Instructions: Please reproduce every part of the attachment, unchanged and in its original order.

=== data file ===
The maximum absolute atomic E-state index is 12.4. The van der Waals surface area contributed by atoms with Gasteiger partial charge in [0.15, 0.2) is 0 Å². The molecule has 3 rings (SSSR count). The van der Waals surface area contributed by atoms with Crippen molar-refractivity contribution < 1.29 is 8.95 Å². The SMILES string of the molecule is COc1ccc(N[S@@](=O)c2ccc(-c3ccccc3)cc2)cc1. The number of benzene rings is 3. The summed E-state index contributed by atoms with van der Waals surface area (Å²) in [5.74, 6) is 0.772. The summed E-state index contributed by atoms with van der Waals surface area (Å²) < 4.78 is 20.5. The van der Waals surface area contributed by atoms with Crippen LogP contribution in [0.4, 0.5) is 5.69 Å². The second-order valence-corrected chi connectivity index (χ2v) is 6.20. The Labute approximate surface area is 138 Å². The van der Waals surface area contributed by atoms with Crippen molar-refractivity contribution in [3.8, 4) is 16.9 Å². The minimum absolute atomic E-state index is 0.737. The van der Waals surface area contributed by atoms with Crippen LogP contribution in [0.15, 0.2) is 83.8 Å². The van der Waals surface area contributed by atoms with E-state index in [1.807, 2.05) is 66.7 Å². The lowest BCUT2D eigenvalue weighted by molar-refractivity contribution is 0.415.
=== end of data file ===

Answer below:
The maximum absolute atomic E-state index is 12.4. The van der Waals surface area contributed by atoms with Gasteiger partial charge in [0.15, 0.2) is 0 Å². The molecule has 3 rings (SSSR count). The van der Waals surface area contributed by atoms with Crippen molar-refractivity contribution < 1.29 is 8.95 Å². The SMILES string of the molecule is COc1ccc(N[S@@](=O)c2ccc(-c3ccccc3)cc2)cc1. The number of benzene rings is 3. The summed E-state index contributed by atoms with van der Waals surface area (Å²) in [5.74, 6) is 0.772. The summed E-state index contributed by atoms with van der Waals surface area (Å²) < 4.78 is 20.5. The van der Waals surface area contributed by atoms with Crippen LogP contribution in [0.4, 0.5) is 5.69 Å². The second-order valence-corrected chi connectivity index (χ2v) is 6.20. The Labute approximate surface area is 138 Å². The van der Waals surface area contributed by atoms with Crippen molar-refractivity contribution in [3.8, 4) is 16.9 Å². The minimum absolute atomic E-state index is 0.737. The van der Waals surface area contributed by atoms with Crippen LogP contribution in [0.15, 0.2) is 83.8 Å². The van der Waals surface area contributed by atoms with E-state index in [1.807, 2.05) is 66.7 Å². The lowest BCUT2D eigenvalue weighted by molar-refractivity contribution is 0.415.